Renal biopsy

Alternative names
Kidney biopsy; Biopsy - kidney

A renal biopsy is a way to obtain a sample of kidney tissue. The sample is then examined in the laboratory.

How the test is performed

There are many ways of performing the biopsy. The most common is under ultrasound guidance. Biopsies are also performed with CT scan guidance. Under some circumstances, the biopsy may be performed by running the biopsy catheter through one of the neck veins - this is called a trans-jugular biopsy.

When performing the biopsy under ultrasound guidance, the test is done in the hospital, usually in the radiology suite. Your physician will go over the procedure, benefits, and risks in great detail.

The patient is expected to to lay face down for at least 20-30 minutes. A towel may be placed under the upper abdomen to achieve an appropriate position. The kidney is located using the ultrasound, and then the health care provider will mark the biopsy site. A local anesthetic will be given to numb the skin at the biopsy site. A tiny incision is then made in the skin.

A biopsy needle will be inserted into the skin. Based on a previously determined kidney position or under direct ultrasound visualization, the needle is advanced to the surface of the kidney. The patient is then asked to take and hold a deep breath, the needle introduced into the kidney, and fired. If the physician is not using direct ultrasound guidance, he may ask the patient to take deep breaths to verify needle “embedment” before firing.

The biopsy needle is then withdrawn and pressure is applied to the biopsy site to stop the bleeding. Several passes may be required before an adequate amount of tissue is collected. After the procedure, a bandage is applied to the biopsy site.

The patient is requested to remain in bed for 6-8 hours after the procedure. Pain medicines are prescribed. Oral or IV fluids are administered and urine monitored for excessive hemorrhage. (A little bleeding usually occurs). Blood counts and vital signs are monitored. The patient is observed in the hospital for a day.

How to prepare for the test
Inform the doctor of any drug allergies you may have, which medications you are taking, if you have bleeding problems, and if you are pregnant. You must sign a consent form. You may be restricted from food or fluid before the test.

For infants and children:
The preparation you can provide for this test depends on your child’s age, previous experiences, and level of trust. For general information on how to prepare your child, see the following:

  • Infant test or procedure preparation (birth to 1 year)  
  • Toddler test or procedure preparation (1 to 3 years)  
  • Preschooler test or procedure preparation (3 to 6 years)  
  • Schoolage test or procedure preparation (6 to 12 years)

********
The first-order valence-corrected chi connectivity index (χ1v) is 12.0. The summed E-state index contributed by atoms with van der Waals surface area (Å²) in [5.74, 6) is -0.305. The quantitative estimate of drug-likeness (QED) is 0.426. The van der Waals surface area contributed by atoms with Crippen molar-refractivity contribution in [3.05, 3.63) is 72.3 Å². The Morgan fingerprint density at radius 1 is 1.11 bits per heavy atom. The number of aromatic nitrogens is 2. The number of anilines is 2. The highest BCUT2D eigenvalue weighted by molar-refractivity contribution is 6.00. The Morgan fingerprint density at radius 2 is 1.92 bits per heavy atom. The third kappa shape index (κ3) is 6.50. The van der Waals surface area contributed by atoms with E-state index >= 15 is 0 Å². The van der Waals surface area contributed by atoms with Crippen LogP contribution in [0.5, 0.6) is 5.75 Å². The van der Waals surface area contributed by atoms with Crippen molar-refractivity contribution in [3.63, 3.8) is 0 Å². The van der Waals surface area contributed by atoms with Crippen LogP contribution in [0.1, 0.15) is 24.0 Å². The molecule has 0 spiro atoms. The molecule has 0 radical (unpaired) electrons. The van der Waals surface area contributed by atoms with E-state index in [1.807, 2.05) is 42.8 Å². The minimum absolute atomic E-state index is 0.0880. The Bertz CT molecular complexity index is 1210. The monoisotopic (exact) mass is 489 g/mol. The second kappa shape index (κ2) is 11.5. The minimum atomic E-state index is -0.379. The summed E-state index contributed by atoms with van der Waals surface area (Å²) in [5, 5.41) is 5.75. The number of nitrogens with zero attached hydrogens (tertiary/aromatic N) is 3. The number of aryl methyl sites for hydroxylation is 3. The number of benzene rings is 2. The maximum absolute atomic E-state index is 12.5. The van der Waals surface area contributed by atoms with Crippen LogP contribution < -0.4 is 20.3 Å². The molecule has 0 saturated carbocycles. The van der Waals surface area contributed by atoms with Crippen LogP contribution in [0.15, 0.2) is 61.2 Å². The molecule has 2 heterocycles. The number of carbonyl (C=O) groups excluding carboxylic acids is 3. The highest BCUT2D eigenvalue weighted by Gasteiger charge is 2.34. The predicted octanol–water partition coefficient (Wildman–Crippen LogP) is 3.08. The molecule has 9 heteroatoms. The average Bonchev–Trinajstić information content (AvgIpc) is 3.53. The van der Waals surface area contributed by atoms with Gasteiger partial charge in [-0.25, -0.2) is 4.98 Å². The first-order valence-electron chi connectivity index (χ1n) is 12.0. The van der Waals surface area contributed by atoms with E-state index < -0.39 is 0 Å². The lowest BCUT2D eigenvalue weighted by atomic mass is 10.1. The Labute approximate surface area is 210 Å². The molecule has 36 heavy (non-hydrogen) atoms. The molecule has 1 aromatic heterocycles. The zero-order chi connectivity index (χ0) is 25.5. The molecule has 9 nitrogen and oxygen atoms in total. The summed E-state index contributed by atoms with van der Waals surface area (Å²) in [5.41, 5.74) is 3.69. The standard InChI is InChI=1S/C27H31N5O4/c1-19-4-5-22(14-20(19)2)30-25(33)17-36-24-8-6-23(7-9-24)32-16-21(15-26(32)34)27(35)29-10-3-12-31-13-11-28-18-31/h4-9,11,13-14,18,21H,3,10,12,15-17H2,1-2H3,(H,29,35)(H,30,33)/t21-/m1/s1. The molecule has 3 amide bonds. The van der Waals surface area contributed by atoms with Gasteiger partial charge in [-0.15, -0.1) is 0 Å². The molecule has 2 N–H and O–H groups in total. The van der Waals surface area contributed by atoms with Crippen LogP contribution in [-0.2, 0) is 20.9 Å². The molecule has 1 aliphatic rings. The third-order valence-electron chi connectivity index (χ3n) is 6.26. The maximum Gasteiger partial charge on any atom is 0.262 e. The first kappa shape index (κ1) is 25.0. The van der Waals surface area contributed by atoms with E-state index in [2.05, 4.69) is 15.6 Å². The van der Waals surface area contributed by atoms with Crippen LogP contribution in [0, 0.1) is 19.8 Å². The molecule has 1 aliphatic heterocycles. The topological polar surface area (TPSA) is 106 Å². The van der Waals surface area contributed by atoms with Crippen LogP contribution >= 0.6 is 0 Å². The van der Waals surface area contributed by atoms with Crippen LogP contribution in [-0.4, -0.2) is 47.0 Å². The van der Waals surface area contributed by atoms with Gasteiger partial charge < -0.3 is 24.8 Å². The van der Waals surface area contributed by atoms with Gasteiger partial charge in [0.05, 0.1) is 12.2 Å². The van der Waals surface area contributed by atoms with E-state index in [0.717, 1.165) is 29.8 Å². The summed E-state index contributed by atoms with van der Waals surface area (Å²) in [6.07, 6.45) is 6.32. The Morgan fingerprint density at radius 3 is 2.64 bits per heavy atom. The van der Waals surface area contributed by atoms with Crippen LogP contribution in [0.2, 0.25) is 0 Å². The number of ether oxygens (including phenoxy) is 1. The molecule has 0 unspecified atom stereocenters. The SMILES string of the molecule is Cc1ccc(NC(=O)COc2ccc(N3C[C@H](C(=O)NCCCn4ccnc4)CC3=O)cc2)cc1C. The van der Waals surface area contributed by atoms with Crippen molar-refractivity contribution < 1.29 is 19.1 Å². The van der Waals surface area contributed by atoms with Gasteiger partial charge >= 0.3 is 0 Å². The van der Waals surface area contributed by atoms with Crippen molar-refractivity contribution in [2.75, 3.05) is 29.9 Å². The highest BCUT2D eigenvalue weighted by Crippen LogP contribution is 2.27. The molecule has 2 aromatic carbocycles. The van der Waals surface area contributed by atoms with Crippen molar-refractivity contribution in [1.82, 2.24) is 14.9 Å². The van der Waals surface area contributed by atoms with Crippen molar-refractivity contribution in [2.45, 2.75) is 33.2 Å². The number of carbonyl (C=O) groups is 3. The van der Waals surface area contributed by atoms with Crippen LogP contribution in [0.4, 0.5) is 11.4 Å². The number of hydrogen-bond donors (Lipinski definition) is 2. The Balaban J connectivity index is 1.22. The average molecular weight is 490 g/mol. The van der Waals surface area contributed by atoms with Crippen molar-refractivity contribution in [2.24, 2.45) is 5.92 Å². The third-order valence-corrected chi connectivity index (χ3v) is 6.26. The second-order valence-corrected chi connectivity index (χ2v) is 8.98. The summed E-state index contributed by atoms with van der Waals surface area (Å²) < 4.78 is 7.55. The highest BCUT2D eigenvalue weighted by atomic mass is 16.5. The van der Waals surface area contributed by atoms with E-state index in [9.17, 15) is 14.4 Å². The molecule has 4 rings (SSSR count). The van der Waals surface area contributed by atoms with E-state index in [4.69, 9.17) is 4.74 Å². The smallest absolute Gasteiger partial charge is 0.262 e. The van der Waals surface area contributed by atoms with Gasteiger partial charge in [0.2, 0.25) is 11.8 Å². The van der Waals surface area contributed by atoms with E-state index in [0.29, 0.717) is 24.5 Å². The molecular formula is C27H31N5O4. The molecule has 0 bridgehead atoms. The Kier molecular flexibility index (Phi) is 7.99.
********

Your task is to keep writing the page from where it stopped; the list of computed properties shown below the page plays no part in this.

• Adolescent test or procedure preparation (12 to 18 years)

How the test will feel
When the local anesthetic is injected, there will be a prick and a mild stinging. As the biopsy is done, there will be an aching feeling. After the test there may be muscle soreness. You may see bright, red blood in the urine the first 24 hours after the test. If the bleeding lasts longer, inform the health care provider.

Why the test is performed
The test is sometimes used to evaluate a transplanted kidney. It is also used to evaluate an unexplained drop in kidney function, persistent blood in the urine, or protein in the urine.

Normal Values
A normal value is when the kidney tissue shows normal structure.

What abnormal results mean

An abnormal value is when the test shows changes in the kidney tissue caused by infection, poor blood flow through the kidney, signs of connective tissue diseases such as systemic lupus erythematosus, or other diseases that may be affecting the kidney.

For transplant patients, there may be signs of transplant rejection.

Additional conditions under which the test may be performed:

  • Acute nephritic syndrome  
  • Acute tubular necrosis  
  • Alport syndrome  
  • Atheroembolic renal disease  
  • Chronic glomerulonephritis  
  • Complicated urinary tract infection  
  • Diabetic nephropathy  
  • Focal segmental glomerulosclerosis  
  • Goodpasture’s syndrome  
  • IgA nephropathy (Berger’s disease)  
  • Interstitial nephritis  
  • Lupus nephritis  
  • Medullary cystic disease  
  • Membranoproliferative GN I  
  • Membranoproliferative GN II  
  • Membranous nephropathy  
  • Minimal change disease  
  • Nephrotic syndrome  
  • Post-streptococcal GN  
  • Rapidly progressive glomerulonephritis

What the risks are
The main risk is bleeding from the kidney which, in 1% of patients, may require a blood transfusion. There is a very minimal chance of infection. There can be bleeding into the muscle, which might cause soreness.

Special considerations
For 2 weeks after the test, avoid strenuous activities and lifting heavy objects. Sometimes a repeat biopsy is needed.

Johns Hopkins patient information

Last revised: December 3, 2012
by Martin A. Harms, M.D.

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